I like to give my fish a variety of foods, as it has been proven that the wider the variety, the healthier the fish. I have a lone Betta in a 5gal aquarium. I feed him floating betta pellets, and once a week I peel and defrost a pea, that he munches on. He gets freeze dried bloodworms occasionally and I sometimes crumble up freeze dried shrimp, that he gobbles up as well.

I notice that sometimes his floating Betta pellets will sink to the bottom, and he ALWAYS follows it down and eats it off the bottom. I know shrimp is safe for them to eat, but what about sinking shrimp pellets? They have additional ingredients besides just shrimp, so I wonder if it's safe to break them up smaller and supplement this into his diet as well? I use the pellets for my corydoras in my other tanks. Maybe he's getting enough variety, and it's not worth the risk? Or is it fine, and there is no risk? If it's not good for him, are there any other suggestions besides what I have listed for giving him variety? Thanks.

1 Answer 1


I absolutely agree that a varied diet is great for the health of your fish. If you're talking about something like these:

API Shrimp Pellets

I feed these to my community tank as a supplement. The base ingredients are pretty similar to the standard 'staple' tropical fish flake that I feed generally. My loaches and Bristlenose catfish love them as do the Gouramis. The tetras are a little small to have a chance at eating these successfully but the Gouramis have no issue.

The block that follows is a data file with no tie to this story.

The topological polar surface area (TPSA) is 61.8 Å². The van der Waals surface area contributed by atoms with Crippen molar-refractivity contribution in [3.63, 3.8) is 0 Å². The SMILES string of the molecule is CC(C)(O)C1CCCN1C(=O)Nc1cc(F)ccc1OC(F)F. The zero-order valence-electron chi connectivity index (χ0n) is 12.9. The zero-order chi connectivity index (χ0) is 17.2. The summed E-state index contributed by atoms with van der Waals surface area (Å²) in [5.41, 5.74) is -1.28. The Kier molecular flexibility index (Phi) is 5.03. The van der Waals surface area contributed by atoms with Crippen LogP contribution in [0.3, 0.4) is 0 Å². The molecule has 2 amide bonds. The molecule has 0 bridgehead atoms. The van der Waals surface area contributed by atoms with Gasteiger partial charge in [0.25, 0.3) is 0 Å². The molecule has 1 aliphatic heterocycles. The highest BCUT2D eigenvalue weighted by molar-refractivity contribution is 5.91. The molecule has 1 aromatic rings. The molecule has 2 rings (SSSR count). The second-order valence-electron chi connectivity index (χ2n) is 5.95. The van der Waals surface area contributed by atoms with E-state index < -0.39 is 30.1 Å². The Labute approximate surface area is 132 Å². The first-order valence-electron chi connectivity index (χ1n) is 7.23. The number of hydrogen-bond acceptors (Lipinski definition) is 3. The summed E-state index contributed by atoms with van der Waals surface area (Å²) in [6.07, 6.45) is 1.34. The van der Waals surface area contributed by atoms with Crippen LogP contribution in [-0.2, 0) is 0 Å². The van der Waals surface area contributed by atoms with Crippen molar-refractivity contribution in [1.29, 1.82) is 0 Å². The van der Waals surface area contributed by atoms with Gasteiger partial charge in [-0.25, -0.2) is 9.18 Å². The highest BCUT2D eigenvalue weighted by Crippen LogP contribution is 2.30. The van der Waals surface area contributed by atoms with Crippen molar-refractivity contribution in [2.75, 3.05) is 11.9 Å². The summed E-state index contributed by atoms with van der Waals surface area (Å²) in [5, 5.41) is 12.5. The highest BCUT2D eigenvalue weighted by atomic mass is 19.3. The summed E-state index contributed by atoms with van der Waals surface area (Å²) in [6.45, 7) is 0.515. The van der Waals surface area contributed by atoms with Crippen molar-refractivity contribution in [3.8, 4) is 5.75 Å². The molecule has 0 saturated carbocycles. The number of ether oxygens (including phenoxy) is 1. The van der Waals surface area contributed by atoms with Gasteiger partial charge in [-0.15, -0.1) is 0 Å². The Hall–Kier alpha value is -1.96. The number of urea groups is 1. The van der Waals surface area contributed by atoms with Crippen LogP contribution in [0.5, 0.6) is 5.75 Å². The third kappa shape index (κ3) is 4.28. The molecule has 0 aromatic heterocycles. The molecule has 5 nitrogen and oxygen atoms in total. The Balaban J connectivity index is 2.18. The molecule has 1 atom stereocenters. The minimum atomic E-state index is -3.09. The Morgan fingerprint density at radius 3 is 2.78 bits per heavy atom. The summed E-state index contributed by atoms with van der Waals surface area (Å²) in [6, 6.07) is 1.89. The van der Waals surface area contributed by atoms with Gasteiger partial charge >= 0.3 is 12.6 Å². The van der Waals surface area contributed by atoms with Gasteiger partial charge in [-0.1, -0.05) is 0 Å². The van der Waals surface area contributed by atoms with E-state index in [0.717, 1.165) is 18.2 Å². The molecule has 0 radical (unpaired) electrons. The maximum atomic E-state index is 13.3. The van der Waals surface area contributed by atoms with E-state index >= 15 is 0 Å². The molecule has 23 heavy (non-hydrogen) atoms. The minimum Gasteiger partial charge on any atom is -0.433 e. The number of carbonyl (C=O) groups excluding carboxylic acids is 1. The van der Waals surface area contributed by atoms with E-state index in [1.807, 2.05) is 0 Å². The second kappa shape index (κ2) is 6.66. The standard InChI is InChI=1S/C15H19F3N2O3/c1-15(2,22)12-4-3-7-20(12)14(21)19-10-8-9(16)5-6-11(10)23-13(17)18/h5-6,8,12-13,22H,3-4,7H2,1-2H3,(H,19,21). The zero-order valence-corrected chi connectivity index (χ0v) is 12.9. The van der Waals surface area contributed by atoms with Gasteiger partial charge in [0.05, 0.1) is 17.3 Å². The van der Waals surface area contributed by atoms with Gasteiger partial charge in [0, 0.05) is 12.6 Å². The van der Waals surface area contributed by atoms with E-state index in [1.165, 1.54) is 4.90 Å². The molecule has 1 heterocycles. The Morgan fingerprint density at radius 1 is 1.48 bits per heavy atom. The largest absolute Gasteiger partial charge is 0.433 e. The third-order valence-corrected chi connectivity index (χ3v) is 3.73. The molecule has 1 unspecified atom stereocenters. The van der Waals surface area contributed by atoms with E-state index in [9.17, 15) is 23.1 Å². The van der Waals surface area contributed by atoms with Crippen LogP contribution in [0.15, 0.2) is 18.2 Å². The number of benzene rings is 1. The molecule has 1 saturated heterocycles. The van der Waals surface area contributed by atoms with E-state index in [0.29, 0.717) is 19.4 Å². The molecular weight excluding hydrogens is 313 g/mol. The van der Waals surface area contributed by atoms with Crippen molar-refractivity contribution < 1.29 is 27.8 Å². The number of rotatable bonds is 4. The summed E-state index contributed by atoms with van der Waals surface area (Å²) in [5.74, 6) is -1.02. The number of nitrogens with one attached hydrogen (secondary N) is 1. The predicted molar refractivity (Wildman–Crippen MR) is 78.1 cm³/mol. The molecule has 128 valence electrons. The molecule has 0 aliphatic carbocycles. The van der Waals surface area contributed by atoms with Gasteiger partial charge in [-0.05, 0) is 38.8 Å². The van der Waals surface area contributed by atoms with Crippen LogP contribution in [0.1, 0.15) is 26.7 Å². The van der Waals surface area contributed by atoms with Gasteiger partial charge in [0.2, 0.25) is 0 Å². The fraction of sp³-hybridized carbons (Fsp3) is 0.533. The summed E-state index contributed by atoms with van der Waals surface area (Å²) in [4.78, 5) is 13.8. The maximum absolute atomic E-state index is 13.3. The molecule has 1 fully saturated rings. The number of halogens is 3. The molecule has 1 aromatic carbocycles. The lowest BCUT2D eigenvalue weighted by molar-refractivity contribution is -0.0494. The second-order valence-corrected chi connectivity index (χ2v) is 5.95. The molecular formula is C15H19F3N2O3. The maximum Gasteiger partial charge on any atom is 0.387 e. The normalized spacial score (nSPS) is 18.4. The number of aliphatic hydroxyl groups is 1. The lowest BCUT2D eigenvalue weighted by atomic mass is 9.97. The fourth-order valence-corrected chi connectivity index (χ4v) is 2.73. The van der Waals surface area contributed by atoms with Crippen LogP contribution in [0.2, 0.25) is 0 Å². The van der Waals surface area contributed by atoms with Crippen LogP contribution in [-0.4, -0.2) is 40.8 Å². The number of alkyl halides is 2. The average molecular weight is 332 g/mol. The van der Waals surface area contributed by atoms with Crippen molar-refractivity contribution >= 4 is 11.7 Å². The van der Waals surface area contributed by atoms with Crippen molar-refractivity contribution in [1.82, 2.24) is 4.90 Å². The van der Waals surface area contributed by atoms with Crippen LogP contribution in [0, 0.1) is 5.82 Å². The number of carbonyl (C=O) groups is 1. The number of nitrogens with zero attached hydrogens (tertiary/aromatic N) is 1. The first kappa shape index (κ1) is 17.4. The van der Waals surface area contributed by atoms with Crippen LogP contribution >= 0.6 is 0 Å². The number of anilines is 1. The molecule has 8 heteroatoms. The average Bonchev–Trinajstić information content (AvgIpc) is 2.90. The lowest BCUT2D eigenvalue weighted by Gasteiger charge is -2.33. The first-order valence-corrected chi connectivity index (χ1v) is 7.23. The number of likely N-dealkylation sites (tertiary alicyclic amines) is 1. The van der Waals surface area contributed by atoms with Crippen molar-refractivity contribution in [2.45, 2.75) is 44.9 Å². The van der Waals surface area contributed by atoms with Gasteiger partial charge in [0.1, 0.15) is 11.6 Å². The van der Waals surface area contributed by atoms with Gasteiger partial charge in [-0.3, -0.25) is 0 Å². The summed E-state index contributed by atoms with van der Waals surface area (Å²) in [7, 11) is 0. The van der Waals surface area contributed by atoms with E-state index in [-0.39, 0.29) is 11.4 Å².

As always, adapt the food for the mouth size of your fish. You may find that your Betta loses interest in the food if they can't easily eat it (although it looks like yours will follow, as you say). Watch out for choking too and make sure it's easy to fit the food in their mouth. I tend to avoid feeding high fat foods regularly because it can lead to issues like 'Droop Eye'. You can check the ingredients on the back to ensure there is also nothing that might harm them.

This is a great instructional video on how to make your own fish food to ensure that your fish are getting the best they can (although it's less money-saving on much smaller fish):

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